We found that the annual crisis rate was lower in the patients who received high-dose crizanlizumab than in those who received placebo; the median number of crises per year was 1.63 in the high-dose group and 2.98 in the placebo group, representing a 45.3% decrease in the crisis rate with high-dose crizanlizumab. The difference was not only statistically significant but also clinically meaningful. We also found that the median time to a first crisis was significantly longer in the patients who received high-dose crizanlizumab than in those who received placebo: 4.07 vs 1.38 months. The median time to a second pain crisis was 10.3 vs 5.09 months, and the median rate of uncomplicated crises per year was 1.08 with high-dose crizanlizumab vs 2.91 with placebo. The results for treatment with low-dose crizanlizumab were not significantly different from those with placebo.
Crizanlizumab was overall well tolerated. However, the adverse events that occurred in at least 10% of the patients who received active treatment and that were at least twice as likely to occur in the crizanlizumab groups as in the placebo group were arthralgia, diarrhea, pruritus, vomiting, and chest pain.
H&O What other studies are looking at crizanlizumab?
KA An ongoing study is characterizing the pharmacokinetics and pharmacodynamics of crizanlizumab in patients with SCD (NCT03264989); this study is required by the US Food and Drug Administration for drug approval. In addition, a phase 2 study to confirm and establish appropriate dosing and to evaluate the safety of crizanlizumab in pediatric patients is planned. The results of the completed phase 2 trial are very important because they point to a new treatment for painful crises. If the pharmacokinetics and pharmacodynamics study goes well, I expect that the sponsor will file for approval of this monoclonal antibody as a treatment for SCD.
H&O What other agents are being developed for use in SCD?
KA Researchers are testing a variety of compounds on the basis of our increased understanding of SCD pathophysiology. For example, researchers are evaluating several other antiadhesion agents in addition to crizanlizumab for the treatment of SCD. A phase 3 study of rivipansel, which is a pan-selectin inhibitor (NCT02187003; Table), and a phase 2 study of sevuparin, which is a derivative of low-molecular-weight heparin (NCT02515838), are ongoing.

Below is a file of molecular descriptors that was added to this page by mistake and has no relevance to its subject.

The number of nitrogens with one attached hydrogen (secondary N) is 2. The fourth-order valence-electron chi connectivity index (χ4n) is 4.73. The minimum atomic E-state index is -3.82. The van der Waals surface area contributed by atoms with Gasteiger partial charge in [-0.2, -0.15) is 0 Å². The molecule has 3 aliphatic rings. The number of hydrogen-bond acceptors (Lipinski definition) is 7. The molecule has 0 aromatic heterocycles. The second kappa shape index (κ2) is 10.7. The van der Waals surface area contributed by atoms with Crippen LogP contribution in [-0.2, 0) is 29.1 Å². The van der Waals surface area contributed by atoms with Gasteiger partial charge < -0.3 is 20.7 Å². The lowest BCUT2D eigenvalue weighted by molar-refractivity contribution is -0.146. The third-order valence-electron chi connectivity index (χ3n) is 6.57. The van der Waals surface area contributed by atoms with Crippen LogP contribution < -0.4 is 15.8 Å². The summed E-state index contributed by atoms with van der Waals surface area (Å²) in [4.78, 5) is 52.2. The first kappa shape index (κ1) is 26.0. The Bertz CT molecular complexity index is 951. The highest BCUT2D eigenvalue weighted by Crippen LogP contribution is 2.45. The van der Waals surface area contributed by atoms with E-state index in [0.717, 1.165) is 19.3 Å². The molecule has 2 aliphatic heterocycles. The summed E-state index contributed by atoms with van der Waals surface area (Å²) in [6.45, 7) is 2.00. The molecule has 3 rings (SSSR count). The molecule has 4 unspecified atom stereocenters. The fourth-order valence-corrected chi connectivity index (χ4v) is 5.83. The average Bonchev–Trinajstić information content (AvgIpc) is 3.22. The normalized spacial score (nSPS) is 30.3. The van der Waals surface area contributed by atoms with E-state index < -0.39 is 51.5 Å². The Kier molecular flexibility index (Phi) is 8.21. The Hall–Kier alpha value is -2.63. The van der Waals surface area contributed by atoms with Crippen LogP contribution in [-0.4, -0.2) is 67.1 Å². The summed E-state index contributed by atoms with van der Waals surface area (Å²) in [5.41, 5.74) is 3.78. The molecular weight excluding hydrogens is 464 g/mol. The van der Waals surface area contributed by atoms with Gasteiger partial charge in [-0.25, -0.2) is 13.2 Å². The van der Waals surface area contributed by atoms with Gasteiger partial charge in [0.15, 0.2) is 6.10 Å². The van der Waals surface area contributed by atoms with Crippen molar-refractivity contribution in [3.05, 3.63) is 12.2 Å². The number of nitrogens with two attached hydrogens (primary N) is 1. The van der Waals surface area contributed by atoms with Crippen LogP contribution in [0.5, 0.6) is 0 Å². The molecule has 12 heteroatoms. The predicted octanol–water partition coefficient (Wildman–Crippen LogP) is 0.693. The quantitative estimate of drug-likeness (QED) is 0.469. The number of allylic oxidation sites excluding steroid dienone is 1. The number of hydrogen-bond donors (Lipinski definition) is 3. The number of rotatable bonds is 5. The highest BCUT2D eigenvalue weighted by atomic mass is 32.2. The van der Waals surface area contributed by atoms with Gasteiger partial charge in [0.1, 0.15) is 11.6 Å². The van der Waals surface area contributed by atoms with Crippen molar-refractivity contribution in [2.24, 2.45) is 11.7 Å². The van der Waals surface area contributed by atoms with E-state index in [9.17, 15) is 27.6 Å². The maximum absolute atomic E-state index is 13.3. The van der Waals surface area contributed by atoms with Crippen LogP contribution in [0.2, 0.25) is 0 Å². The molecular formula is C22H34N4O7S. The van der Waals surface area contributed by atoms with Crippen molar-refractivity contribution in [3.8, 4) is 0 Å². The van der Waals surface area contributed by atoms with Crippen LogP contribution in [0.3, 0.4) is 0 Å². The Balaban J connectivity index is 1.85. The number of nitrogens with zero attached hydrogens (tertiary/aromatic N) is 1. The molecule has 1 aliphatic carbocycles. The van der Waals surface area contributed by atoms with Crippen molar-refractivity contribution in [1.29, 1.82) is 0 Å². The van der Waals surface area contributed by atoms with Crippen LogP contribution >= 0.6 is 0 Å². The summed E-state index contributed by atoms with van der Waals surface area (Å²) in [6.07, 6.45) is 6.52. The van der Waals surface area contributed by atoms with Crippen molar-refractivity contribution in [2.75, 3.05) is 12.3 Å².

Researchers are also testing a variety of antisickling agents. The multicenter phase 3 GBT_HOPE study (Study to Evaluate the Effect of GBT440 Administered Orally to Patients With Sickle Cell Disease; NCT03036813) is evaluating voxelotor (Vosevi, Gilead), which increases the affinity of hemoglobin for oxygen. A phase 2 study is testing pegylated bovine carboxyhemoglobin, a carbon monoxide–releasing/oxygen transfer agent known as Sanguinate, for use in SCD (NCT02672540). In addition to antiadhesive and antisickling agents, researchers are testing a variety of anti-inflammatory and antioxidant agents, including N-acetyl cysteine (NCT01800526), omega-3 fatty acids (NCT02947100 and NCT02604368), canakinumab (NCT02961218), and montelukast (NCT01960413). Anticoagulants such as rivaroxaban (Xarelto, Janssen; NCT02072668), apixaban (Eliquis, Bristol-Myers Squibb; NCT02179177), and the low-molecular-weight heparin tinzaparin (Innohep, Leo Pharma; NCT02580773) are being tested as well. Vasodilators that are being investigated include ambrisentan (Letairis, Gilead; NCT02712346), macitentan (Opsumit, Actelion; NCT02651272), riociguat (Adempas, Bayer; NCT02633397), and sodium nitrite (NCT02863068).
H&O What is the status of gene therapy for SCD?
KA Gene therapy has significant potential as a curative approach to SCD. A case report by Ribeil and colleagues of a patient with SCD who appears to have been cured following gene therapy has generated considerable excitement. In this study, a lentiviral vector was used to insert antisickling ß-globin gene into autologous hematopoietic stem cells, which were subsequently transplanted into a patient with SCD. After approximately 15 months, the patient’s hemoglobin level was close to normal, without sequelae of SCD. We are awaiting the results of this therapeutic approach in more patients.
Studies are also evaluating a variety of genetic engineering approaches, based on zinc-finger nucleases and transcription activator–like effector nucleases, in the treatment of SCD. Techniques such as clustered regularly interspaced short palindromic repeats (CRISPRs), which enable precise replacement of a specific region of DNA, are another promising gene therapy approach to SCD. Long-term follow‑up studies will be needed to confirm the safety and efficacy of these techniques.
H&O Why have so few drugs been approved for the treatment of SCD?
KA The first reason is that the pathophysiology of SCD is somewhat complex. A second and perhaps more important reason is the limited financial investment in the development of drugs for this condition. The good news is that the situation appears to be changing, and many stakeholders, including pharmaceutical companies and foundations, are investing more funds in the development of new drug therapies for SCD.
H&O What changes do you see in the next few years?
KA This is an exciting time for those of us who care for patients with SCD. In addition to l-glutamine, which was approved last year, many more drugs are being tested in phase 2 and phase 3 trials. I am optimistic that within the next 5 years, we will have more agents available for treating patients with SCD, the vast majority of whom will not have access to curative treatment with bone marrow transplant or gene therapy. We need drugs that are effective, safe, and affordable.
Dr Ataga has served on the clinical advisory boards and/or as a consultant for Global Blood Therapeutics, Modus Therapeutics, Novartis, and Bioverativ.